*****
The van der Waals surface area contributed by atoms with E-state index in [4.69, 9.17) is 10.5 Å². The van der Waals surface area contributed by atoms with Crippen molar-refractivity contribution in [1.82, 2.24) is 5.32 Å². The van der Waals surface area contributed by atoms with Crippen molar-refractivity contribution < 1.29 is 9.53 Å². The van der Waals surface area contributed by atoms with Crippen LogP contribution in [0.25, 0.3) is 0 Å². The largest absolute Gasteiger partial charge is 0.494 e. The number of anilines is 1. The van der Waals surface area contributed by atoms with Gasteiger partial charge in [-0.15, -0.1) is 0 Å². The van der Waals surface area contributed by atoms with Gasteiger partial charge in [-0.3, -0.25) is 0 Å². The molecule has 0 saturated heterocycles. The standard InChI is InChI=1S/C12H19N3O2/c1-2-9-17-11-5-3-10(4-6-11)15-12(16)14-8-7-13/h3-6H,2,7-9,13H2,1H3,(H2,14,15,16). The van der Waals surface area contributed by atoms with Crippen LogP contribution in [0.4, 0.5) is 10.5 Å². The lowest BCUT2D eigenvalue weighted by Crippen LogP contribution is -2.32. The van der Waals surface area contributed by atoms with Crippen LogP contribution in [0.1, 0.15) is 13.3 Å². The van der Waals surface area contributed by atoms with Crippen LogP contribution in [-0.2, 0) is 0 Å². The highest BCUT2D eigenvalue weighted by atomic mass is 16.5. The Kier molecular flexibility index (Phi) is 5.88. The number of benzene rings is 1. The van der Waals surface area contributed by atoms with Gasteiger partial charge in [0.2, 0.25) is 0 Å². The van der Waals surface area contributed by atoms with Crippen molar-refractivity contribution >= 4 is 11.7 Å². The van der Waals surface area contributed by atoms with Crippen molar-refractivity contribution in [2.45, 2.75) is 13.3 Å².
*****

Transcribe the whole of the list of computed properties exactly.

The van der Waals surface area contributed by atoms with E-state index in [4.69, 9.17) is 10.5 Å². The van der Waals surface area contributed by atoms with Crippen molar-refractivity contribution in [1.82, 2.24) is 5.32 Å². The van der Waals surface area contributed by atoms with Crippen molar-refractivity contribution < 1.29 is 9.53 Å². The van der Waals surface area contributed by atoms with Crippen LogP contribution in [0.25, 0.3) is 0 Å². The largest absolute Gasteiger partial charge is 0.494 e. The number of anilines is 1. The van der Waals surface area contributed by atoms with Gasteiger partial charge in [-0.15, -0.1) is 0 Å². The van der Waals surface area contributed by atoms with Gasteiger partial charge in [-0.3, -0.25) is 0 Å². The molecule has 0 saturated heterocycles. The standard InChI is InChI=1S/C12H19N3O2/c1-2-9-17-11-5-3-10(4-6-11)15-12(16)14-8-7-13/h3-6H,2,7-9,13H2,1H3,(H2,14,15,16). The van der Waals surface area contributed by atoms with Crippen LogP contribution in [0.4, 0.5) is 10.5 Å². The lowest BCUT2D eigenvalue weighted by Crippen LogP contribution is -2.32. The van der Waals surface area contributed by atoms with Crippen LogP contribution in [0.1, 0.15) is 13.3 Å². The van der Waals surface area contributed by atoms with Crippen LogP contribution in [-0.2, 0) is 0 Å². The highest BCUT2D eigenvalue weighted by atomic mass is 16.5. The Kier molecular flexibility index (Phi) is 5.88. The number of benzene rings is 1. The van der Waals surface area contributed by atoms with Gasteiger partial charge in [0.2, 0.25) is 0 Å². The van der Waals surface area contributed by atoms with Crippen molar-refractivity contribution >= 4 is 11.7 Å². The van der Waals surface area contributed by atoms with Crippen molar-refractivity contribution in [2.45, 2.75) is 13.3 Å².